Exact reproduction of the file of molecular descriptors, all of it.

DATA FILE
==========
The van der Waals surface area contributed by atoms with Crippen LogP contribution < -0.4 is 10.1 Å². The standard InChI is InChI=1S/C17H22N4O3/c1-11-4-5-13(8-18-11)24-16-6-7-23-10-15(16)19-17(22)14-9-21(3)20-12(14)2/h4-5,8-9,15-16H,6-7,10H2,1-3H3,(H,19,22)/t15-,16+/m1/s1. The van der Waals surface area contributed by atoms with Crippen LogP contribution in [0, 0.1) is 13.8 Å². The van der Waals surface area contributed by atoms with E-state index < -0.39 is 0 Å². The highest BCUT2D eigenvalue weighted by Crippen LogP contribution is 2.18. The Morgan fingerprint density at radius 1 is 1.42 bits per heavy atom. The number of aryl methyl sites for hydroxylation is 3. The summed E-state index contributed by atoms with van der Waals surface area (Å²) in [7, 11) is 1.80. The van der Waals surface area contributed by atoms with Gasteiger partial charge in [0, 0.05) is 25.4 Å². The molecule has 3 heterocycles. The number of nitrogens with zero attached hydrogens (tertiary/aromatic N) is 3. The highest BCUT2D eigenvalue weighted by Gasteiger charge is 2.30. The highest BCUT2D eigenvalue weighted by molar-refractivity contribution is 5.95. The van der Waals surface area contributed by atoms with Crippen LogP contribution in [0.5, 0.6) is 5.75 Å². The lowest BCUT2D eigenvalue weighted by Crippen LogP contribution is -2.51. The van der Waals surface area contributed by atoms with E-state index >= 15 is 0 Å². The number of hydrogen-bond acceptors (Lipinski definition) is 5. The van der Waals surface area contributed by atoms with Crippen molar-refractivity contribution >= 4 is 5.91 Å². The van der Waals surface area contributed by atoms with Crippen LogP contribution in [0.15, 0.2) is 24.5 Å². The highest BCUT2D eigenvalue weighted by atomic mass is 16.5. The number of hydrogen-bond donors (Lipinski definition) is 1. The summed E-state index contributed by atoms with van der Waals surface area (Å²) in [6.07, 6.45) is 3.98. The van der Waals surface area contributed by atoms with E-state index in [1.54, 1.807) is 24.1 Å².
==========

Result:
The van der Waals surface area contributed by atoms with Crippen LogP contribution < -0.4 is 10.1 Å². The standard InChI is InChI=1S/C17H22N4O3/c1-11-4-5-13(8-18-11)24-16-6-7-23-10-15(16)19-17(22)14-9-21(3)20-12(14)2/h4-5,8-9,15-16H,6-7,10H2,1-3H3,(H,19,22)/t15-,16+/m1/s1. The van der Waals surface area contributed by atoms with Crippen LogP contribution in [0, 0.1) is 13.8 Å². The van der Waals surface area contributed by atoms with E-state index < -0.39 is 0 Å². The highest BCUT2D eigenvalue weighted by Crippen LogP contribution is 2.18. The Morgan fingerprint density at radius 1 is 1.42 bits per heavy atom. The number of aryl methyl sites for hydroxylation is 3. The summed E-state index contributed by atoms with van der Waals surface area (Å²) in [7, 11) is 1.80. The van der Waals surface area contributed by atoms with Gasteiger partial charge in [0, 0.05) is 25.4 Å². The molecule has 3 heterocycles. The number of nitrogens with zero attached hydrogens (tertiary/aromatic N) is 3. The highest BCUT2D eigenvalue weighted by Gasteiger charge is 2.30. The highest BCUT2D eigenvalue weighted by molar-refractivity contribution is 5.95. The van der Waals surface area contributed by atoms with Crippen LogP contribution in [0.5, 0.6) is 5.75 Å². The lowest BCUT2D eigenvalue weighted by Crippen LogP contribution is -2.51. The van der Waals surface area contributed by atoms with E-state index >= 15 is 0 Å². The number of hydrogen-bond acceptors (Lipinski definition) is 5. The van der Waals surface area contributed by atoms with Crippen molar-refractivity contribution >= 4 is 5.91 Å². The van der Waals surface area contributed by atoms with Crippen LogP contribution in [0.15, 0.2) is 24.5 Å². The highest BCUT2D eigenvalue weighted by atomic mass is 16.5. The number of hydrogen-bond donors (Lipinski definition) is 1. The summed E-state index contributed by atoms with van der Waals surface area (Å²) in [6.07, 6.45) is 3.98. The van der Waals surface area contributed by atoms with E-state index in [1.54, 1.807) is 24.1 Å².